The Bills gave Jones trouble with outside rushes, including a triple option direct to his side. He is an edge player with a five-tech’s mentality. Do not be surprised if Rob Boras calls for a reverse or two directed at Jones.
Rams Defense vs Cardinals Offense
Cardinals quarterback Carson Palmer has been hard to get a feel for this season. His first performance versus New England was a grab bag, then he came out firing versus Tampa Bay, and last week he had a total meltdown in the fourth quarter after an unimpressive previous three quarters. Palmer’s 2016 campaign has been anything but consistent, and there is no telling which Palmer the Rams will face on Sunday.
Last week, the Rams defense played conservative zone shells and allowed the Bucs to complete plays underneath because the Bucs did not have the offensive weaponry to create plays in space. Arizona does.
The Cardinals have Larry Fitzgerald and Michael Floyd as big bodied possession receivers being complimented by sneaky deep threats in John Brown and Jaron Brown. Aside from Floyd, all of the Cardinals main pass catchers have legitimate potential in space. Even running back David Johnson catches plenty of passes out of the backfield and he is a menace to tackle in any scenario, let alone out in no man’s land.
- Carson Palmer likes routes breaking to the boundary. Out routes, comeback routes, whatever. Anything to the boundary is a favorite of his.
- Palmer’s arm does not look the same. He appears to have lost some velocity and control, and he looks like he is stressing himself too much to generate velocity sometimes. Makes for some misses on open throws.
- Arizona attacks vertical seems often. They do a good job of mixing up their route combos and stressing defenses when they choose to go deep.
- Arizona’s run blocking lives and dies with their guards.
David Johnson is a Problem
Running back David Johnson is a unique player. He’s a big, tall running back, but he moves with a grace and balance that is foreign to running backs built the way that he is. Johnson can display patience behind the line of scrimmage, make defenders miss in space, or run through or past them at any level of the field. On top of all his abilities as a runner, Johnson is also one of the best receiving backs in the NFL, and even ranks second in receptions on the Cardinals behind Larry Fitzgerald.
This play is ruined for 99% of running backs in the NFL. Not for Johnson, though. He shimmies his way around a penetrating Gerald McCoy, stays away from center A.Q. Shipley’s mess of a block and trots forward for a five yard gain. It’s not an explosive play, but Johnson gained a good chunk of yardage on a play that was ruined as soon as the ball hit Palmer’s hands during the snap exchange.
Of course, Johnson has plenty of plays more eye-catching than this one. What this play displays, though, is that Johnson has an element of nuance and efficiency to go along with his explosive play making. He’s an all-around menace.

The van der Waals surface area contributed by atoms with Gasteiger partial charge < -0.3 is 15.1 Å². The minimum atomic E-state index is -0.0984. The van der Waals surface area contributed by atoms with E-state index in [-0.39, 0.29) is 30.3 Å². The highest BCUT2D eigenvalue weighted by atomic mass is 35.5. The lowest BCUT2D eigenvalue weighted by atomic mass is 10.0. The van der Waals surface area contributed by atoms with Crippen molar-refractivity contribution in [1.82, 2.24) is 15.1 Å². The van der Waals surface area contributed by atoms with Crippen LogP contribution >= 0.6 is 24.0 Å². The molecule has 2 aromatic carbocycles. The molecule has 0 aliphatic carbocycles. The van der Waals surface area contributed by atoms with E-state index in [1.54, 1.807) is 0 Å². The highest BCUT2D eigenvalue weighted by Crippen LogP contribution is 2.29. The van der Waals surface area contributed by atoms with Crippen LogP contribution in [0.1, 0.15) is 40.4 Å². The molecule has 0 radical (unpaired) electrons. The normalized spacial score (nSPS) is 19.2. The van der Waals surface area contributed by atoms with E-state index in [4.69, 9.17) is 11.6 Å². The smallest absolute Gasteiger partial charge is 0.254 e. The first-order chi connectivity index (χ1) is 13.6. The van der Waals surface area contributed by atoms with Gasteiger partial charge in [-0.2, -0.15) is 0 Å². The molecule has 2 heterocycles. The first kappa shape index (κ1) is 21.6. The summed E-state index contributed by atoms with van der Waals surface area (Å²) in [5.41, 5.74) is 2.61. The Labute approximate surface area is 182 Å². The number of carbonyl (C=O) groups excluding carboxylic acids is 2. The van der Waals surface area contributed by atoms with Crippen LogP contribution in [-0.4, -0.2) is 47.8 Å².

Some of Arizona’s Favorite Route Combinations
Bruce Arians put a little spin on the common ‘dagger’ route combo here. ‘Dagger’ consists of a deep in route (‘dig’) from the No.1 receiver that has the No.2 run straight down the field over the top of the No.1. Normally, the third receiver runs a drag route or a quick slant to stress the defense on a vertical plane, but instead, the No.3 runs a deep curl on this play.
The deep curl stresses the play side safety. Between the No.2 and No.3 receiver, the safety is put in a bind: sit and read No.3’s route or carry No.2 up the field? Considering the Bucs appear to be in a Quarters (dour deep players) coverage without pattern-matching, the safety should hike it and run with the vertical No.2. Just as the Cardinals had planned, the safety spent too much time watching the No.3 and did not give himself enough time to catch up to the No.2.
Watch Larry Fitzegerald, the slot receiver to the right of the formation on this play, take a slow release off of the line of scrimmage. Fitzgerald allows the tight end to get vertical, then runs his shallow drag route directly underneath him. This is a simple rub route that gives Fitzgerald a free release and can leave him open underneath if the linebackers carry too far up the field.
On this play, the linebackers instead focus on Fitzgerald and follow him across the formation, leaving a vacancy in the area that Fitzgerald came from. Running back David Johnson slips out from behind the line of scrimmage, catches an easy pass in space, makes two defenders miss and then he’s off to the races.
This play forces the defense to be hyper aware. There are so many routes going in/out of that small area of the field and that makes it tough for defenders to keep track of them all. The Rams linebackers will have to be on their toes this week.
Both teams sport menacing defense. The Cardinals have specialized more in the secondary, while the Rams have done more to build their front four, but both squads are tough to conquer. Arizona’s offense has much more potential to put up points, though. The Cardinals have the advantage at nearly every offensive position, save maybe running back and tight end.
This game is going to be a boxing match. Both teams have a lot riding on the outcome of this game. The Cardinals need the win to stay alive this season. The Rams need this win to prove to the division and the rest of the NFL that they are legit. Unfortunately for Fisher and Co., the Cardinals offensive potential and ballhawking secondary, with the addition of home field advantage, is going to be too much for the Rams this week.